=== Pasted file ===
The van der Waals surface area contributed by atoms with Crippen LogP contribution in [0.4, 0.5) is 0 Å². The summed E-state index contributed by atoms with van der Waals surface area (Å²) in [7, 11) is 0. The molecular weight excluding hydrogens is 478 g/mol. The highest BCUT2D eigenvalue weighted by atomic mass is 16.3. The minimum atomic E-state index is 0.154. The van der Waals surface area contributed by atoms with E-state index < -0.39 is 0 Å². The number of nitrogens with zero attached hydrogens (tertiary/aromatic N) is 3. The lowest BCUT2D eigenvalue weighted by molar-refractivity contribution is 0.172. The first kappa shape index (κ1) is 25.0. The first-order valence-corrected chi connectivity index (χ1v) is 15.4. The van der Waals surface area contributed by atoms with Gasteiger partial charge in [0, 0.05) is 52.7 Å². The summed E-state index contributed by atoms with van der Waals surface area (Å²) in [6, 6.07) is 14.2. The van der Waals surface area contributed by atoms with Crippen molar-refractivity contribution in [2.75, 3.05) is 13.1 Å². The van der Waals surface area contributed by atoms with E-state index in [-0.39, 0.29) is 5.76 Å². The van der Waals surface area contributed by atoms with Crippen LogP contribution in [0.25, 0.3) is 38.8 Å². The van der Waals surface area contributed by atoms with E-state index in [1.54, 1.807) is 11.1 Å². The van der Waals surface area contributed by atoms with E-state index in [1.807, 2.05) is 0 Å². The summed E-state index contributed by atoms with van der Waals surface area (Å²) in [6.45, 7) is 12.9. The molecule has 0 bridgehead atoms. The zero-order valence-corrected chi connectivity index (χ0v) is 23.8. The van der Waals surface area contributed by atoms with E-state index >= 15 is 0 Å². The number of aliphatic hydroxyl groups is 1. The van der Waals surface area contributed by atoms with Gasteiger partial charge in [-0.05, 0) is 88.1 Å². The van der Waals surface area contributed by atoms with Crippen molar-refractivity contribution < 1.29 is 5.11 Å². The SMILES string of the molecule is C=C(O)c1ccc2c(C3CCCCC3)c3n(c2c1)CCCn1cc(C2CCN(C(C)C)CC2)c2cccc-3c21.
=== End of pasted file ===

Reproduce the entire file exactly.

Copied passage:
The van der Waals surface area contributed by atoms with Crippen LogP contribution in [0.4, 0.5) is 0 Å². The summed E-state index contributed by atoms with van der Waals surface area (Å²) in [7, 11) is 0. The molecular weight excluding hydrogens is 478 g/mol. The highest BCUT2D eigenvalue weighted by atomic mass is 16.3. The minimum atomic E-state index is 0.154. The van der Waals surface area contributed by atoms with E-state index < -0.39 is 0 Å². The number of nitrogens with zero attached hydrogens (tertiary/aromatic N) is 3. The lowest BCUT2D eigenvalue weighted by molar-refractivity contribution is 0.172. The first kappa shape index (κ1) is 25.0. The first-order valence-corrected chi connectivity index (χ1v) is 15.4. The van der Waals surface area contributed by atoms with Gasteiger partial charge in [0, 0.05) is 52.7 Å². The summed E-state index contributed by atoms with van der Waals surface area (Å²) in [6, 6.07) is 14.2. The van der Waals surface area contributed by atoms with Crippen molar-refractivity contribution in [2.75, 3.05) is 13.1 Å². The van der Waals surface area contributed by atoms with E-state index in [-0.39, 0.29) is 5.76 Å². The van der Waals surface area contributed by atoms with Crippen LogP contribution in [0.25, 0.3) is 38.8 Å². The van der Waals surface area contributed by atoms with E-state index in [1.54, 1.807) is 11.1 Å². The van der Waals surface area contributed by atoms with E-state index in [1.807, 2.05) is 0 Å². The summed E-state index contributed by atoms with van der Waals surface area (Å²) in [6.45, 7) is 12.9. The molecule has 0 bridgehead atoms. The zero-order valence-corrected chi connectivity index (χ0v) is 23.8. The van der Waals surface area contributed by atoms with E-state index >= 15 is 0 Å². The number of aliphatic hydroxyl groups is 1. The van der Waals surface area contributed by atoms with Gasteiger partial charge in [-0.05, 0) is 88.1 Å². The van der Waals surface area contributed by atoms with Crippen molar-refractivity contribution < 1.29 is 5.11 Å². The SMILES string of the molecule is C=C(O)c1ccc2c(C3CCCCC3)c3n(c2c1)CCCn1cc(C2CCN(C(C)C)CC2)c2cccc-3c21.